The cornerstone of Christianity is human sacrifice. Is Christianity a moral creed?


French Patriot
#1
The cornerstone of Christianity is human sacrifice. IsChristianity a moral creed?

I find Christianity immoral for substitutionary atonement aswell as many others of their moral tenets.

Without the blood sacrifice of Jesus, Christianity fails asa salvific religion.

We could thump all day with passages that both support bloodsacrifice as well as quote the many passages against it as shown with bothtypes of quotes in this link.

//www.youtube.com/watch?v=YoHP-f-_F9U

Recognizing that there are many contradictory passages inscriptures, let’s ignore them all and just look at the morality ofsubstitutionary atonement.

Scriptures tell us that to perfect our wisdom, we must getout of the Christian theology. I think that those passages are asking us to confirmour thinking with analogies that do not include Christian dogma.

With that in mind, I offer an analogy for discussion.

Scriptures say we areall children of God.

Imagine you have two children. One of your children doessomething wrong – say it curses, or throws a temper tantrum, or something likethat. In fact, say it does this on a regular basis, and you continually forgiveyour child, but it never seems to change.

Now suppose one day you’ve had enough, you need to dosomething different. You still wish to forgive your child, but nothing hasworked. Do you go to your second child, your good child, and punish it to atonefor the sins of the first?

In fact, if you ever saw a parent on the street punish oneof their children for the actions of their other child, how would you react?Would you support their decision, or would you be offended?

Interestingly, some historical royal families would beattheir slaves when their own children did wrong – you should not, after all,ever beat a prince. The question is: what kind of lesson does that teach thechild who actually did the harm? Does it teach them to be a better person, tostop doing harm, or does it teach them both that they won't themselves bepunished, and also that punishing other people is normal? I know that's not alesson I would want to teach my children, and I suspect it's not a lesson mostChristians would want to teach theirs. So why does God?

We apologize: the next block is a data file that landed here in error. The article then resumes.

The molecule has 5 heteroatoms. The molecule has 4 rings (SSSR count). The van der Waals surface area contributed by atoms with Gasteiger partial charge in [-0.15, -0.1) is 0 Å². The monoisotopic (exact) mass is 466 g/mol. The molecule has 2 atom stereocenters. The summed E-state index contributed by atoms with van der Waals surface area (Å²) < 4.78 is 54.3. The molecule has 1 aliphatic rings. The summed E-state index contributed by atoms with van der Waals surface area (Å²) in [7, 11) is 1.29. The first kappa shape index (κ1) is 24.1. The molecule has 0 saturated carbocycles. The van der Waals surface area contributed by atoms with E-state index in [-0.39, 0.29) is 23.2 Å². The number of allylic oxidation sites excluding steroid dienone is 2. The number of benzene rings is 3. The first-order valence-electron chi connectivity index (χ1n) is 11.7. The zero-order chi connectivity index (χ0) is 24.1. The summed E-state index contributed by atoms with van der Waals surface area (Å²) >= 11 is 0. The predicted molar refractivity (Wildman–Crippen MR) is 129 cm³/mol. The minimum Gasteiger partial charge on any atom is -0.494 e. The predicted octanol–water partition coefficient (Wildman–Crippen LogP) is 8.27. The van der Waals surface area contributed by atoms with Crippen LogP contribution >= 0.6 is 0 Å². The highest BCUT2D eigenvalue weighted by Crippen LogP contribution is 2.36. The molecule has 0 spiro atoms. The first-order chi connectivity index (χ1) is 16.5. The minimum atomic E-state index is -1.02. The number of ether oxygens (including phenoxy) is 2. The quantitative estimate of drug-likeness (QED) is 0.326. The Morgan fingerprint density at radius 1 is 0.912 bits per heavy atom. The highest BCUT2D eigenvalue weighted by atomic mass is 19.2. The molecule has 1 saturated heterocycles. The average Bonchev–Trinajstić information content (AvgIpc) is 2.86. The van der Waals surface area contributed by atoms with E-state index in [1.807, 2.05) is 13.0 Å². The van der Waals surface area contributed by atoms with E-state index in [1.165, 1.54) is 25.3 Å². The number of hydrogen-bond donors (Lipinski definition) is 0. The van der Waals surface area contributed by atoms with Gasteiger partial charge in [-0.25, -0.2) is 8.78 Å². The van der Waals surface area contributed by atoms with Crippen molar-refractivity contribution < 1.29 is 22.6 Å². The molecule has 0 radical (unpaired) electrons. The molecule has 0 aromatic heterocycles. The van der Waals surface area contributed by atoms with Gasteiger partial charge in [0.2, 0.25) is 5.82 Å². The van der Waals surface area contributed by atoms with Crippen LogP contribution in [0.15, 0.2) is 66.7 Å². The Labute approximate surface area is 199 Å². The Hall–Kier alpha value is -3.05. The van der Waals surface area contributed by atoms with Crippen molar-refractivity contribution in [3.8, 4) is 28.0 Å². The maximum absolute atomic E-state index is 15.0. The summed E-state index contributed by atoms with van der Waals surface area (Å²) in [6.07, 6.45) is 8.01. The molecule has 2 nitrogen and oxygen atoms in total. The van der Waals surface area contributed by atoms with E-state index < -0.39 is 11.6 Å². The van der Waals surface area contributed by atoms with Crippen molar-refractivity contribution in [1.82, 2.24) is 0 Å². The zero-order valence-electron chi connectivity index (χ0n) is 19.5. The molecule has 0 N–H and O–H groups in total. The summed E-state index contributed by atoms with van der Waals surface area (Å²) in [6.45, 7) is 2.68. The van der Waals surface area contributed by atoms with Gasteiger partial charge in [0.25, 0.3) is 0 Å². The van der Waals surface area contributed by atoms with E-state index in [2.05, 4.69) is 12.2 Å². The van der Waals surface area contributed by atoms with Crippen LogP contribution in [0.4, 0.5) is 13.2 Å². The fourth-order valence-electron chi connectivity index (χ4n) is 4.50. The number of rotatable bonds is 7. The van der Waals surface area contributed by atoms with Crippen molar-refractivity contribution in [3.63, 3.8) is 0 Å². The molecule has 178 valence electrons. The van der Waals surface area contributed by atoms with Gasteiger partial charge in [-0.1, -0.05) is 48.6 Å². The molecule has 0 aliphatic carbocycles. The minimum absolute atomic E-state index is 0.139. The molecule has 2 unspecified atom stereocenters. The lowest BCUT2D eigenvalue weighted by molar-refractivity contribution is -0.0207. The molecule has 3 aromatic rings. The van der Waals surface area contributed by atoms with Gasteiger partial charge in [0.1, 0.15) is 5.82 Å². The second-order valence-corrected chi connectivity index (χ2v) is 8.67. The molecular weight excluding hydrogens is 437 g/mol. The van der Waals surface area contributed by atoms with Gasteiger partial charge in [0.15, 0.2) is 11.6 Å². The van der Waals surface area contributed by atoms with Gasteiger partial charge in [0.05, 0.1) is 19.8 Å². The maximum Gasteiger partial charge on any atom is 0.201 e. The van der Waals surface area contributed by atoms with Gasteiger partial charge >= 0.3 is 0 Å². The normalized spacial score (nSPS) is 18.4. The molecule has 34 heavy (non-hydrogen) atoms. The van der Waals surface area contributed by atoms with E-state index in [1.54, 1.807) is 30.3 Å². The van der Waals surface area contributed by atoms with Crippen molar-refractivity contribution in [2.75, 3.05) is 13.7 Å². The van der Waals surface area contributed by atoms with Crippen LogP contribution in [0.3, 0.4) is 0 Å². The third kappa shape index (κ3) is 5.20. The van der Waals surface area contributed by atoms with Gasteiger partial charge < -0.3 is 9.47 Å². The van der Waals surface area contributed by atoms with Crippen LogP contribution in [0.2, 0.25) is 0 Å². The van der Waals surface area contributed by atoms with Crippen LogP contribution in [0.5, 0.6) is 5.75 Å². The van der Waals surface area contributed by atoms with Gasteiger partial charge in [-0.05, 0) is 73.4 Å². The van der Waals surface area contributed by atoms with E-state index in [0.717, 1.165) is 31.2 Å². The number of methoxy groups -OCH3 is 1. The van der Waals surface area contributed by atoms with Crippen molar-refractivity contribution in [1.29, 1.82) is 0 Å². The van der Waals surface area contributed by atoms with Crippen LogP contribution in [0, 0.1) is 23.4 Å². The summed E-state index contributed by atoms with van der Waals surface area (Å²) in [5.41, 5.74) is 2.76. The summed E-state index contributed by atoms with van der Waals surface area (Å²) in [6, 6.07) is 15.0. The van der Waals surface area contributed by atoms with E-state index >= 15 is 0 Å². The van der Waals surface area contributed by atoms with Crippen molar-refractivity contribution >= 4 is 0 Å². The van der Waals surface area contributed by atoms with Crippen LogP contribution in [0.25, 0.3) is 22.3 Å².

For me, that’s at least one significant reason I find Jesus’atonement of our sin to be morally repugnant – of course, that’s assuming Jesusever existed; that original sin actually exists; that God actually exists; etc.

Do you agree that having another innocent person suffer forthe wrongs you have done, --- so that you might escape responsibility forhaving done them, --- is immoral. Do youagree that to abdicate personal responsibility or use a scapegoat is immoral?

If not, please show how it is morally and legally good topunish the innocent instead of the guilty, bearing in mind that all legalsystems think that punishing the guilty is what is justice.

Regards
DL
 
DaSleeper
#2
Another wannabee philosopher!
 
Cliffy
#3
 
Walter
#4
Another Christophobe thread. Yawn.
 
MHz
#5
The collective could all head for the volcano and 'take one for the team'. I'm not pushing, there was a speck of dandruff on your shoulder, oh, there is another one. .
 

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